NEW YORK (MainStreet) — Turned down for a loan - maybe a personal loan, perhaps a car loan, definitely a mortgage - and know this: non-traditional credit scoring just may be your savior as growing numbers of lenders increasingly use information that had always before been ignored to make what they believe are fairer, more inclusive, lending decisions.
Credit scores, for decades, have revolved around a narrow data set - credit card performance, auto loans, mortgages, perhaps a personal loan with a bank, and not much more. But a lot more info may be just as telling about a person’s financial life. Like what? Anything and everything from SAT scores (the higher, the better) to successful repayment of a payday loan and definitely also rent payments (until recently widely ignored even by mortgage companies) and maybe utility payments for electric, cable, even cell phones.
The goal: safely extending more credit to consumers who, for many reasons, may have found themselves left out in traditional credit scoring. "In the future, consumers will see lenders using a myriad of data for underwriting,” said James Garvey, CEO of Self Lender, a company that helps individuals without much of a credit history build one.
How quickly will this be embraced?
“This will happen sooner than self-driving cars,” said Jeff Stewart, CEO of Lenddo, which uses social media profiles to help assess an individual’s creditworthiness.
Who currently stands to most benefit from the move to factor in new sources of data: probably people in the middle of the credit pyramid. Borrowers with FICO scores north of 800 won’t gain much because there is little they cannot get anyway. Borrowers with FICO scores south of perhaps 500 also won’t gain much, because it is hard to see many lenders gaining enough confidence from new data to pull the trigger on a loan. But that leaves tens of millions of Americans in the middle who just may benefit if more - new - data can be cranked into their scores.
“It also extends to billions in countries with undeveloped credit infrastructures - India, Malaysia, Mexico, Chile, and many more - who will benefit,” said Stewart.
What’s making this possible, added Stewart, is “big data and processing power.” Suddenly it has become technically feasible, and economically realistic, to crunch mountains of data from disparate sources such as Facebook, Twitter, LinkedIn, email, text messages and more. And these data, say the advocates, are gold in assessing a person’s character, reputation and tenacity, factors that matter a lot in repaying a loan.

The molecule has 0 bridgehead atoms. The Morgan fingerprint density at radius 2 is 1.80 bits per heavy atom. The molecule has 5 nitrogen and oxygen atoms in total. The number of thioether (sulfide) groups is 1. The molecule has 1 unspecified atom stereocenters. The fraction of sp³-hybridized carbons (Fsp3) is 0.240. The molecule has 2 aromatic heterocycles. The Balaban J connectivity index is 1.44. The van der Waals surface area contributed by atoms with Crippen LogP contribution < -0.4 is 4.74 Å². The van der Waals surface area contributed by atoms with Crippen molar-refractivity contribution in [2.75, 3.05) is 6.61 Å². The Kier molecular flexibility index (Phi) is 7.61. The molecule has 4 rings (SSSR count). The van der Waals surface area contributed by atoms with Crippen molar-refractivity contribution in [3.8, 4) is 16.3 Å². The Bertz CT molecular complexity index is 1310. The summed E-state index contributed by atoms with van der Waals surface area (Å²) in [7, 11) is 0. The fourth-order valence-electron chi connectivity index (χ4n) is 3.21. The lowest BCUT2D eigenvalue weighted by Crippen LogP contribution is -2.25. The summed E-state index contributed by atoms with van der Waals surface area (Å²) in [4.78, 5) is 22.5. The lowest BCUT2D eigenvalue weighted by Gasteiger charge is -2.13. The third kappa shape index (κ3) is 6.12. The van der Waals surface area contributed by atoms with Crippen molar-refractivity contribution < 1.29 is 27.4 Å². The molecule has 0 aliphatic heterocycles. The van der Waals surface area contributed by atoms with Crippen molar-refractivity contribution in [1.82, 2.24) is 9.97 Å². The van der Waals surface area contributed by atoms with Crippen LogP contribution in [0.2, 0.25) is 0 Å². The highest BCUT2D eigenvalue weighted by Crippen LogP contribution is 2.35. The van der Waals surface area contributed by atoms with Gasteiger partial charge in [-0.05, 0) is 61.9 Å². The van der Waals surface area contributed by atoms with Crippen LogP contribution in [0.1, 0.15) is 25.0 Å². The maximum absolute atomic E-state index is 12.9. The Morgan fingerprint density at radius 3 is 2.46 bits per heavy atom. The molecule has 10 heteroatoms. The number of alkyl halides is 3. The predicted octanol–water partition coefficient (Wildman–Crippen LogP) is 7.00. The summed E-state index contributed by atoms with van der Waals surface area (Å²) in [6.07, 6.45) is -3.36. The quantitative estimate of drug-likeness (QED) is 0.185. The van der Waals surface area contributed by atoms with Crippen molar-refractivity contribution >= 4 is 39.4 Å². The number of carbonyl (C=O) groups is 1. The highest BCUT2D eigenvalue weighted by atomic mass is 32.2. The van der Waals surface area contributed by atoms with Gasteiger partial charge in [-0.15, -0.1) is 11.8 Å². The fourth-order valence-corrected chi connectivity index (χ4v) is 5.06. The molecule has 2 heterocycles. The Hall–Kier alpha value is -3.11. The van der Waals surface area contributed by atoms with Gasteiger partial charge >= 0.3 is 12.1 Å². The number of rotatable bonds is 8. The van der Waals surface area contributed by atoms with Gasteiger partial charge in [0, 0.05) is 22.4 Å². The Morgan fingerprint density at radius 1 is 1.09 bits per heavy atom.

Note: this non-traditional scoring is by no means mainstream yet. “Alternative data is still in a trial stage,” said Thomas Bright, who blogs for ClearPoint Credit Counseling Solutions. The biggest lenders are known to be curious about big data - but none is known to have decided to factor it into lending decisions.
But many companies are galloping into this space.
At FactorTrust - a large provider of credit scoring for underbanked consumers in the U.S. - Dan Richards, head of analytics, said the company looks at performance on payday loans, auto title loans, subprime auto lenders, among other unconventional data points.
At Upstart - which targets consumers who are college graduates and under 30 years of age - the typical customer who comes in search of a personal loan, usually used for debt consolidation, has a thin credit file or perhaps one with a few dings. So Upstart looks at SAT scores, Grade Point Average, also college major (Science Technology Engineering Math, so called STEM, majors are deemed better credit risks).
At Mirador, which specializes in small business lending, CTO William Beaver said often small businesses, too, have thin credit files so Mirador looks at a range of data, and, he said, how a business handles its social media channels and reputation seems to be a good indicator of creditworthiness.
Lenddo, for its part, believes “you hang out with people who share your world view,” said Stewart. If the company finds many of your Facebook friends have recently filed for bankruptcy, that’s not a good sign. “We can look at reputation on a global scale and we have proven it correlates with the likelihood you will repay a loan,” he said.
Get the picture: different companies are using different data sets as they all race to validate their methods. For the consumer what this means is a big takeaway: hunt for the company whose algorithms most closely align with your particular strengths.
One other to-do: “Take out a small loan and pay it back,” said Lenddo’s Stewart. “That is the single best thing you can do to raise your credit profile.”